Excuse me, but why are there cars named after the jaguar, the cougar, the mustang, the colt, the stingray, and the rabbit, but not one named for a dog? How often do you see a cougar riding around? We dogs love a nice ride! I know every breed cannot have its own model, but it would be
easy to rename the Chrysler Eagle the Chrysler Beagle! (or the New Yorkie)

Dear God,
If a dog barks his head off in the forest and no human hears him, is he still a bad dog?

Dear God,
When my foster mom's friend comes over to our house, he smells like musk! What's he been rolling around in?

Dear God,
Is it true that in Heaven, dining room tables have on-ramps?

Dear God,
More meatballs, less spaghetti, please.

Dear God,
When we get to the Pearly Gates, do we have to shake hands to get in?

Dear God,
We dogs can understand human verbal instructions, hand signals, whistles, horns, clickers, beepers, scent IDs, electromagnetic energy fields, and Frisbee flight paths. What do humans understand?

Dear God,
Are there dogs on other planets, or are we alone? I have been howling at the moon and stars for a long time, but all I ever hear back is the beagle across the street!

Dear God,
Are there mailmen in Heaven? If there are, will I have to apologize?

Dear God,
Is it true that dogs are not allowed in restaurants because we can't make up our minds what NOT to order? Or is it the carpets again?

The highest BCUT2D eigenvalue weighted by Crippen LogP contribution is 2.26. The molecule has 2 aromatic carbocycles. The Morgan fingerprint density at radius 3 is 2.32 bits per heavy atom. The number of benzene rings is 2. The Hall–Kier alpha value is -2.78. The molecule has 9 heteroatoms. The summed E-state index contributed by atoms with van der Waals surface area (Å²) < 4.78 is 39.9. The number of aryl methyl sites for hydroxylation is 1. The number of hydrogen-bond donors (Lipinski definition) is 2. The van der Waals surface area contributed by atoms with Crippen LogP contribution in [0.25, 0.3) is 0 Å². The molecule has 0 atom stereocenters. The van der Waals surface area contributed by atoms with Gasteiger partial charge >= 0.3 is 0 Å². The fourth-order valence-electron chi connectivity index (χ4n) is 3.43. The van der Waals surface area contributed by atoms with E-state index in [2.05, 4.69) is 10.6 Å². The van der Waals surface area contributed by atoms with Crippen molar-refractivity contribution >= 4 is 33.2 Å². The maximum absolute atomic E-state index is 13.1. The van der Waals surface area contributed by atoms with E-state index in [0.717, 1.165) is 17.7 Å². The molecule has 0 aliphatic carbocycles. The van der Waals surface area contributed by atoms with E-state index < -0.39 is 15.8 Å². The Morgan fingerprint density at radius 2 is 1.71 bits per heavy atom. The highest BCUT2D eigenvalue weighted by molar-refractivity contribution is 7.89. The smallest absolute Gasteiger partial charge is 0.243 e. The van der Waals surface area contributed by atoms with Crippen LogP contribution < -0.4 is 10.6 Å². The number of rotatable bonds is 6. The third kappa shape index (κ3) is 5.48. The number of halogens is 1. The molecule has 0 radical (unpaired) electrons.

Dear God,
When my family eats dinner they always bless their food. But, they never bless mine. So, I've been wagging my tail extra fast when they fill my bowl. Have you noticed MY blessing?

Wednesday, July 1, 2009

Celebrating July Fourth, Jewishly

Interesting column in the Forward this week, A Fourth of Jew-ly Celebration, in which the writer shows a Jewish connection to the events of 1776.

But I've always been more intrigued with connections that can be made now. For instance, we had a halachic debate at minyan the other day as to whether morning minyan should take place at the usual time of 7:30 on Friday this week, or at the designated holiday time of 9 AM. Friday is July 3, but it has been declared a day off for many workers. So we made a few calls to our Friday regulars and it was decided that most preferred the regular weekday start time.

Such is the confusion when July 4 falls on a non work day - a Saturday. But there are other interesting halachic dilemmas. So, with Independence Day coinciding with our day of Interdependence, Shabbat, I am reprinting here, as a public service, some key halachic opinions from the archives:

This year, Independence Day coincides with Shabbat. I’ve done some research to see what Jewish practices are in order, and came across a little known rabbinic source related to “Ethics of the Fathers,” called “Ethics of the Uncles.” There I found the following, attributed to “Dod Sh’muel,” or “Sam, the Uncle.”


1) We begin the Shabbat with not 2, but 3 candles. The third is to be lit by remote control from a safe vantage point at least 100 feet away.